Trump Says North Korea Summit May Be Rescheduled
Posted May 25, 2018 9:20 p.m. EDT
WASHINGTON — President Donald Trump said Friday that the White House was back in touch with North Korea and that the two sides might reschedule his summit meeting with Kim Jong Un, a startling reversal that revealed not only Trump’s improvisational approach to diplomacy but also deep divisions among his advisers about the risks of going ahead.
Twenty-four hours after announcing that he was calling off the meeting in a letter to Kim, the North’s leader, Trump told reporters that he and Kim might yet meet in Singapore on June 12.
Before boarding Marine One on his way to deliver a commencement address at the U.S. Naval Academy, Trump said he welcomed a conciliatory statement issued by North Korea in response to his announcement Thursday. North Korea, it said, was “willing to sit down with the United States any time, in any format, to resolve the problems” and urged the president to reconsider.
“It was a very nice statement they put out,” Trump said. “We’re talking to them now. They very much want to do it. We’d like to do it. We’ll see what happens.”
Not all of the members of the president’s national security team share his enthusiasm. While Trump’s advisers recognize his determination to make history — and the delight he has taken in the suggestion of supporters that he could win the Nobel Peace Prize — they differ sharply on what he should insist on getting from a meeting with Kim.
Trump’s hawkish national security adviser, John Bolton, whose briefing of Trump on Pyongyang’s latest statements Wednesday evening laid the groundwork for the president’s decision to pull out the next day, believes that North Korea’s statement gave no more indication than a more hostile statement issued last week that it was willing to give up its nuclear arsenal, as Trump has insisted.
Bolton argued before joining the administration in April that the president should use a meeting only to tell North Korea to dismantle and deliver all of its nuclear weapons and equipment, saying that only then would the United States discuss easing sanctions and participating in North Korea’s economic development.
Defense Secretary Jim Mattis has not publicly said what North Korea would have to give up, but he has said he favors a diplomatic solution. Mattis appears to be as interested in starting a negotiating process, even if disarmament takes years to accomplish, because it would avert a military conflict. On Friday, he cheered the news that the meeting was potentially back on track.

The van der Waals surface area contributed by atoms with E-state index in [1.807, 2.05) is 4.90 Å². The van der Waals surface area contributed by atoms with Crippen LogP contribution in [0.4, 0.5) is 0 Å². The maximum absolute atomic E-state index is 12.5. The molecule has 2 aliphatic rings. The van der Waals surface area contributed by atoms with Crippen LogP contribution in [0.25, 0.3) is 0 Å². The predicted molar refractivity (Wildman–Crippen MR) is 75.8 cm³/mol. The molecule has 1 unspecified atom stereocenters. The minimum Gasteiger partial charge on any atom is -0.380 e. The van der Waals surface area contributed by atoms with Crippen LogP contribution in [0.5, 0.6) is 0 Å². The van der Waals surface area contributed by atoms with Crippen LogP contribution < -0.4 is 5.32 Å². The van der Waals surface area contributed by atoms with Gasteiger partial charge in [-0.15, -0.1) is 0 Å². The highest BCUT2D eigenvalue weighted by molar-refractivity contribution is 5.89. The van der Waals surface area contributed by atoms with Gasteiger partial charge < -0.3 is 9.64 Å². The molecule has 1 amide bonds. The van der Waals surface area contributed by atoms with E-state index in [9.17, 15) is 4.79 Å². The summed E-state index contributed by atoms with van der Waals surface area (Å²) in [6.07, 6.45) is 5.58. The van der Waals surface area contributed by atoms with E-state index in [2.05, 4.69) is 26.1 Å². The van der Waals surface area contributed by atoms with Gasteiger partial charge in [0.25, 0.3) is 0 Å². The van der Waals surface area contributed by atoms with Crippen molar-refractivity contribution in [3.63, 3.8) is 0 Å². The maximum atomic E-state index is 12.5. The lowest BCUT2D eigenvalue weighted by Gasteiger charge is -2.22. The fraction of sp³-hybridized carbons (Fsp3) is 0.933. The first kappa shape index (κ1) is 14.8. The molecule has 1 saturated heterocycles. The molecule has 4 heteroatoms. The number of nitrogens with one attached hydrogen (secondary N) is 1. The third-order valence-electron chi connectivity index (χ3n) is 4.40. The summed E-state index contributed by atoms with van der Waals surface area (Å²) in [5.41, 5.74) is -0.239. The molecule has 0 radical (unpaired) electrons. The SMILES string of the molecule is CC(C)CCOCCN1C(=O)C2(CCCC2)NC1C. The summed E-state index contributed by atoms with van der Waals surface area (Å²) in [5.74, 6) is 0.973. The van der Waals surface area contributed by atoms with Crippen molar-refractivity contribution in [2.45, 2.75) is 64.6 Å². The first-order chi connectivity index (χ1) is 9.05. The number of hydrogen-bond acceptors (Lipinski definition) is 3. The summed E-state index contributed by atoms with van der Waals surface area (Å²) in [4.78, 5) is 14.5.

And Secretary of State Mike Pompeo, who like Bolton brought hard-line views to his new position, has become a staunch supporter of a summit meeting, people who have spoken to him said, and in recent days has sounded more flexible about the terms and timetable of disarmament. He has twice met with Kim on trips to Pyongyang to make arrangements for the Singapore meeting.
As with so many issues involving this president, the views of his aides often have little effect on what he actually says. On Thursday, for example, a senior White House official told reporters that even if the meeting were reinstated, holding it on June 12 would be impossible, given the lack of time and the amount of planning needed.
On Friday, Trump said, “It could even be the 12th.”
The president brushed off concerns raised privately by his staff and publicly by his allies and adversaries that Kim was playing him. “Everybody plays games,” he told a reporter. “You know that.”
The White House still plans to send an advance team to Singapore over the Memorial Day weekend to work out details for a meeting between the two leaders, according to a person briefed on the matter. A similar team waited in Singapore for three days last week, only to be stood up by the North Koreans — a factor cited by officials in judging that North Korea was not serious about the negotiation. The best strategy now, some argue, would be to hold off on a meeting, tighten the economic vise on the regime and wait for Kim to come back to the table under more acceptable terms. On Thursday, Trump appeared to have heeded that advice.